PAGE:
Ladies game can reach for the stars after historic season
Back in 1996, I took a transition year group (as part of a Gaelic Games appreciation course) to the Ladies All-Ireland final between Laois and Monaghan in Croke Park. To say I was blown away by the standard would be an understatement, as Sue Ramsbottom and the rest strutted their stuff as skilfully and as competitively as any group of men.
Ladies soccer, too, was already well established by that stage, but female rugby was still very much in its infancy. My lone experience up to that point was in observing a ladies match between two east-coast American teams in Bermuda as part of their Easter festival and refereeing a match between Bruff ladies and AIB ladies in Kilballyowen around the same time.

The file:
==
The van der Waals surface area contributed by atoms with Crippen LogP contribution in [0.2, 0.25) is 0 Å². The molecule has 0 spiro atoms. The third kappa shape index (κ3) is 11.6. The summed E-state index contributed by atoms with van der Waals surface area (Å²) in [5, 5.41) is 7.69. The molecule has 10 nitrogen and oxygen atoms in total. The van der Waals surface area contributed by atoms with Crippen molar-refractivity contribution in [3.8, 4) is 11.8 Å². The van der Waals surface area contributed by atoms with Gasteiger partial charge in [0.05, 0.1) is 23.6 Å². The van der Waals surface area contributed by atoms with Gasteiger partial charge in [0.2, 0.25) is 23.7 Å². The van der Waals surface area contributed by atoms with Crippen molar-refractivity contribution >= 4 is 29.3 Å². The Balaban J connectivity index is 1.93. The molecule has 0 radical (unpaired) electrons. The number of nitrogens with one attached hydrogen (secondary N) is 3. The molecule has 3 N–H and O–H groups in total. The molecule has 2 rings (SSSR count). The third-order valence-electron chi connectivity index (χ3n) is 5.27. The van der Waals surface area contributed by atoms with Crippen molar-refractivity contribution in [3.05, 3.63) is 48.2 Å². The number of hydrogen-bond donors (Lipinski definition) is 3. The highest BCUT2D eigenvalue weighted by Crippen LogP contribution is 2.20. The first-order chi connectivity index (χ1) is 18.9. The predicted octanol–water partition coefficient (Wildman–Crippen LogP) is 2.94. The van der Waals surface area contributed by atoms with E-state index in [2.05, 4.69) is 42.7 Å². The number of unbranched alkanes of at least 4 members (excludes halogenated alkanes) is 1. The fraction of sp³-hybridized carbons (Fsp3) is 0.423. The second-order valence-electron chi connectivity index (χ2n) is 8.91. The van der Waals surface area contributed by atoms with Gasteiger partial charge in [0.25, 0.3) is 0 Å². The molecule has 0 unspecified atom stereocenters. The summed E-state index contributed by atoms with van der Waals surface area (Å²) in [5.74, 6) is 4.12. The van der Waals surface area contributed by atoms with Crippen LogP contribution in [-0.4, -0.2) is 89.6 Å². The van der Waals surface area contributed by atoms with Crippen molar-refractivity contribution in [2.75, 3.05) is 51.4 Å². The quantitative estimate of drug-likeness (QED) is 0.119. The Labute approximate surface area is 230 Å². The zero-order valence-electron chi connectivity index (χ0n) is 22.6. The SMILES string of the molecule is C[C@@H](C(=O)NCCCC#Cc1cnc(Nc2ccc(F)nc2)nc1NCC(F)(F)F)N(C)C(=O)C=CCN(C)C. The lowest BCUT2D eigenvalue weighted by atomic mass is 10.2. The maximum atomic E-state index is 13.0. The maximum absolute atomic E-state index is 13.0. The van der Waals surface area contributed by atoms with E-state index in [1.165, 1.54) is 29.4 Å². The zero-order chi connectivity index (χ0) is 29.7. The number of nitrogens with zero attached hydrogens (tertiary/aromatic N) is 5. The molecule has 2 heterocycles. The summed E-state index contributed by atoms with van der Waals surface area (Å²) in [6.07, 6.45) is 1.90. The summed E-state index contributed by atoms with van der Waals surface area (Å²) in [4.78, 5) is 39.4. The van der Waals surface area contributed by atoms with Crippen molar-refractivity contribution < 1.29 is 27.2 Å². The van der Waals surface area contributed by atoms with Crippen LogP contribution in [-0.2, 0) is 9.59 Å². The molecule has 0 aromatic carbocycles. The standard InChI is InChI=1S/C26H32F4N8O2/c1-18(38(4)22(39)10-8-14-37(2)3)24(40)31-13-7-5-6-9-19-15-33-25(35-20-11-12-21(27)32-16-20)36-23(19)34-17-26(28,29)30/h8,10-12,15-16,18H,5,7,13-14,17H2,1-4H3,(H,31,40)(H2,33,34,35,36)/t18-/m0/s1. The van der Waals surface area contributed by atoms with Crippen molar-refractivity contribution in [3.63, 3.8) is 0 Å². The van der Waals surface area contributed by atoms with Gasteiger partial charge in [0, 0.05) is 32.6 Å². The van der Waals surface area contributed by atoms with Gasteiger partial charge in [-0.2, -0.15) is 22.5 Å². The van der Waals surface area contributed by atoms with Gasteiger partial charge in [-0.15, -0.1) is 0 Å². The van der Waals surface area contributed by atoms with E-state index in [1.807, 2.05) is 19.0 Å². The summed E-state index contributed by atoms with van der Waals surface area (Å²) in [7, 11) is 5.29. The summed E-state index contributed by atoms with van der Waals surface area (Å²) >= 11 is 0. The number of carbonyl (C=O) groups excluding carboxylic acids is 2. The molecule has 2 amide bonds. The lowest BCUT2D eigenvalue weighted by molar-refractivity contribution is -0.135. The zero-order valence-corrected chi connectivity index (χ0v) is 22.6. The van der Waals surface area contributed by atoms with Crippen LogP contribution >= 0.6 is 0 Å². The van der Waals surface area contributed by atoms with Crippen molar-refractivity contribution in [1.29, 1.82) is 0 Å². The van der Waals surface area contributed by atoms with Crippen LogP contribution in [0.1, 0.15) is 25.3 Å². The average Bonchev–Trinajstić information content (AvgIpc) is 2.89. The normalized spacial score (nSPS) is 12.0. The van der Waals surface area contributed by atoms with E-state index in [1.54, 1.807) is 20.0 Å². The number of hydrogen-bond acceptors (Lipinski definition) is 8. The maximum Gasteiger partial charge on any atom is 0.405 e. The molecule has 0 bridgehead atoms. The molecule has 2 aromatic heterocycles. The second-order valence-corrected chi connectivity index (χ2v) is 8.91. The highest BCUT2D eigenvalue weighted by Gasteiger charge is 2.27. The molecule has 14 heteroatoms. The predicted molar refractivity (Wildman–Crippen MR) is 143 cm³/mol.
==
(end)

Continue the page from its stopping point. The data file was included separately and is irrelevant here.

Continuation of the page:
Tomorrow illustrates how far women's rugby has come in this country, as Fiona Coghlan and the Ireland ladies run out in Milan in search of a first ever Grand Slam to go with the inaugural Triple Crown and championship titles already in the locker.
The match will be televised live on RTE and if that doesn't tell you what this group of players have already achieved, then I don't know what does.
The ripple effect will be amazing as more and more young girls, often starting with tag rugby, are enticed into the sport.
To put this achievement in context, since the Six Nations began in 2002 we have finished sixth, fifth, sixth, fifth and fifth up to 2006. The first breakthrough came between '07 and '09 when we finished fourth, with the serious jump coming three years ago in 2010 when moving up to third (behind England and France).
The last few months, under Philip Doyle's patient and guiding hand, have been something else again, with the ladies in green taking four scalps, including a first ever victory over England in the competition.
The tough road travelled has been well documented. Now sporting immortality beckons.